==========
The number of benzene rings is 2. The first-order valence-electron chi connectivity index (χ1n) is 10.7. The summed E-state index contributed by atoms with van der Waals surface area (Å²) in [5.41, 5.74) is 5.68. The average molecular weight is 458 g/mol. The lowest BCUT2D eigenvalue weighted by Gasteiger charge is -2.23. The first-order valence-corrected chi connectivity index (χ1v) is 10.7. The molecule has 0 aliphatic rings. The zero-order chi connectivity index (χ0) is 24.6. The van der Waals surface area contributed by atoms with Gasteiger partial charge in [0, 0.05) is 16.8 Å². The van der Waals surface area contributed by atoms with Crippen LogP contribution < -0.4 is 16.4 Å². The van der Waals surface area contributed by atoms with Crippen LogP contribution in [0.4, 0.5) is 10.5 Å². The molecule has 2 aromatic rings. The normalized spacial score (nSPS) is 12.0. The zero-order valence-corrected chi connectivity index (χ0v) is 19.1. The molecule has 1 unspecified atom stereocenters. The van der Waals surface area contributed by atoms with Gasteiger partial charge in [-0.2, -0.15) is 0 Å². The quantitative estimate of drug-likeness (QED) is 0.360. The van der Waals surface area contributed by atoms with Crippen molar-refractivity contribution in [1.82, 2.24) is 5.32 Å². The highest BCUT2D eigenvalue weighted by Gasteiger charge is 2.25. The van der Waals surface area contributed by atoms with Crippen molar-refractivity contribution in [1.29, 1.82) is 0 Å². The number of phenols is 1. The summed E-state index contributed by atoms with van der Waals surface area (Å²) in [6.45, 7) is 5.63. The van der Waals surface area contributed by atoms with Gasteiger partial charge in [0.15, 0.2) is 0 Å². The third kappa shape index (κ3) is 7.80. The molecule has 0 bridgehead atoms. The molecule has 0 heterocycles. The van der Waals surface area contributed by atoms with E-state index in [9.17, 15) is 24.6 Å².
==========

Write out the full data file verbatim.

The number of benzene rings is 2. The first-order valence-electron chi connectivity index (χ1n) is 10.7. The summed E-state index contributed by atoms with van der Waals surface area (Å²) in [5.41, 5.74) is 5.68. The average molecular weight is 458 g/mol. The lowest BCUT2D eigenvalue weighted by Gasteiger charge is -2.23. The first-order valence-corrected chi connectivity index (χ1v) is 10.7. The molecule has 0 aliphatic rings. The zero-order chi connectivity index (χ0) is 24.6. The van der Waals surface area contributed by atoms with Gasteiger partial charge in [0, 0.05) is 16.8 Å². The van der Waals surface area contributed by atoms with Crippen LogP contribution < -0.4 is 16.4 Å². The van der Waals surface area contributed by atoms with Crippen LogP contribution in [0.4, 0.5) is 10.5 Å². The molecule has 2 aromatic rings. The normalized spacial score (nSPS) is 12.0. The zero-order valence-corrected chi connectivity index (χ0v) is 19.1. The molecule has 1 unspecified atom stereocenters. The van der Waals surface area contributed by atoms with Gasteiger partial charge in [-0.2, -0.15) is 0 Å². The quantitative estimate of drug-likeness (QED) is 0.360. The van der Waals surface area contributed by atoms with Crippen molar-refractivity contribution in [1.82, 2.24) is 5.32 Å². The highest BCUT2D eigenvalue weighted by Gasteiger charge is 2.25. The van der Waals surface area contributed by atoms with Crippen molar-refractivity contribution in [1.29, 1.82) is 0 Å². The number of phenols is 1. The summed E-state index contributed by atoms with van der Waals surface area (Å²) in [6.45, 7) is 5.63. The van der Waals surface area contributed by atoms with Gasteiger partial charge in [0.15, 0.2) is 0 Å². The third kappa shape index (κ3) is 7.80. The molecule has 0 bridgehead atoms. The molecule has 0 heterocycles. The van der Waals surface area contributed by atoms with E-state index in [9.17, 15) is 24.6 Å².